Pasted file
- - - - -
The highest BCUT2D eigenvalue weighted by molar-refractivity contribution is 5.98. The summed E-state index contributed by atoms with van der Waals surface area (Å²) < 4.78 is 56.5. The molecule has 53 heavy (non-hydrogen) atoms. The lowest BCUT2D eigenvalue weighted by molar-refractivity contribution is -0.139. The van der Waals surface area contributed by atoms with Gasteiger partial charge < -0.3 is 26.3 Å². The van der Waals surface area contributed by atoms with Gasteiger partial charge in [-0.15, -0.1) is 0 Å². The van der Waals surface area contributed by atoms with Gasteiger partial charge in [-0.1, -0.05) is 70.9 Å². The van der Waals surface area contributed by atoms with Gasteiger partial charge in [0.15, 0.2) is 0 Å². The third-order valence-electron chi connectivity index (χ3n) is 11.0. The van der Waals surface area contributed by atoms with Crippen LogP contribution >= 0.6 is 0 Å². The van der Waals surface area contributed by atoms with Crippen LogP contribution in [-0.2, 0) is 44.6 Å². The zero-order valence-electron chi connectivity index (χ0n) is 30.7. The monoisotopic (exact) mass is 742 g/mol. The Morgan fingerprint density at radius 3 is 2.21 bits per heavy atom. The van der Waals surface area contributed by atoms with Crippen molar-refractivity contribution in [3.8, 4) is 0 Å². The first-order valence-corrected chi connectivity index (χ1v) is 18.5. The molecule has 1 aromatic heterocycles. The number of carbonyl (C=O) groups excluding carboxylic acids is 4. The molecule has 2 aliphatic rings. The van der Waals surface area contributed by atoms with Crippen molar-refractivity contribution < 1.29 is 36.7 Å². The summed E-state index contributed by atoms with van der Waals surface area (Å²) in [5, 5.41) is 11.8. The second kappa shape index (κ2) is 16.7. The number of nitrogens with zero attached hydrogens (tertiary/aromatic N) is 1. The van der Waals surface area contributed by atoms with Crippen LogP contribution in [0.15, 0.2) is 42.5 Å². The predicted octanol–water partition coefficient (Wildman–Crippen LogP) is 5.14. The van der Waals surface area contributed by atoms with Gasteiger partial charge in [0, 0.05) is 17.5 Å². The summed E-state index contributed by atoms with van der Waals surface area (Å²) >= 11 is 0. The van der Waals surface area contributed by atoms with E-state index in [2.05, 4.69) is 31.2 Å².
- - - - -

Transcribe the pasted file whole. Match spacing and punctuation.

The highest BCUT2D eigenvalue weighted by molar-refractivity contribution is 5.98. The summed E-state index contributed by atoms with van der Waals surface area (Å²) < 4.78 is 56.5. The molecule has 53 heavy (non-hydrogen) atoms. The lowest BCUT2D eigenvalue weighted by molar-refractivity contribution is -0.139. The van der Waals surface area contributed by atoms with Gasteiger partial charge < -0.3 is 26.3 Å². The van der Waals surface area contributed by atoms with Gasteiger partial charge in [-0.15, -0.1) is 0 Å². The van der Waals surface area contributed by atoms with Gasteiger partial charge in [-0.1, -0.05) is 70.9 Å². The van der Waals surface area contributed by atoms with Gasteiger partial charge in [0.15, 0.2) is 0 Å². The third-order valence-electron chi connectivity index (χ3n) is 11.0. The van der Waals surface area contributed by atoms with Crippen LogP contribution >= 0.6 is 0 Å². The van der Waals surface area contributed by atoms with Crippen LogP contribution in [-0.2, 0) is 44.6 Å². The zero-order valence-electron chi connectivity index (χ0n) is 30.7. The monoisotopic (exact) mass is 742 g/mol. The Morgan fingerprint density at radius 3 is 2.21 bits per heavy atom. The van der Waals surface area contributed by atoms with Crippen molar-refractivity contribution in [3.8, 4) is 0 Å². The first-order valence-corrected chi connectivity index (χ1v) is 18.5. The molecule has 1 aromatic heterocycles. The number of carbonyl (C=O) groups excluding carboxylic acids is 4. The molecule has 2 aliphatic rings. The van der Waals surface area contributed by atoms with Crippen molar-refractivity contribution < 1.29 is 36.7 Å². The summed E-state index contributed by atoms with van der Waals surface area (Å²) in [5, 5.41) is 11.8. The second kappa shape index (κ2) is 16.7. The number of nitrogens with zero attached hydrogens (tertiary/aromatic N) is 1. The van der Waals surface area contributed by atoms with Crippen LogP contribution in [0.15, 0.2) is 42.5 Å². The predicted octanol–water partition coefficient (Wildman–Crippen LogP) is 5.14. The van der Waals surface area contributed by atoms with Gasteiger partial charge in [0, 0.05) is 17.5 Å². The summed E-state index contributed by atoms with van der Waals surface area (Å²) >= 11 is 0. The van der Waals surface area contributed by atoms with E-state index in [2.05, 4.69) is 31.2 Å².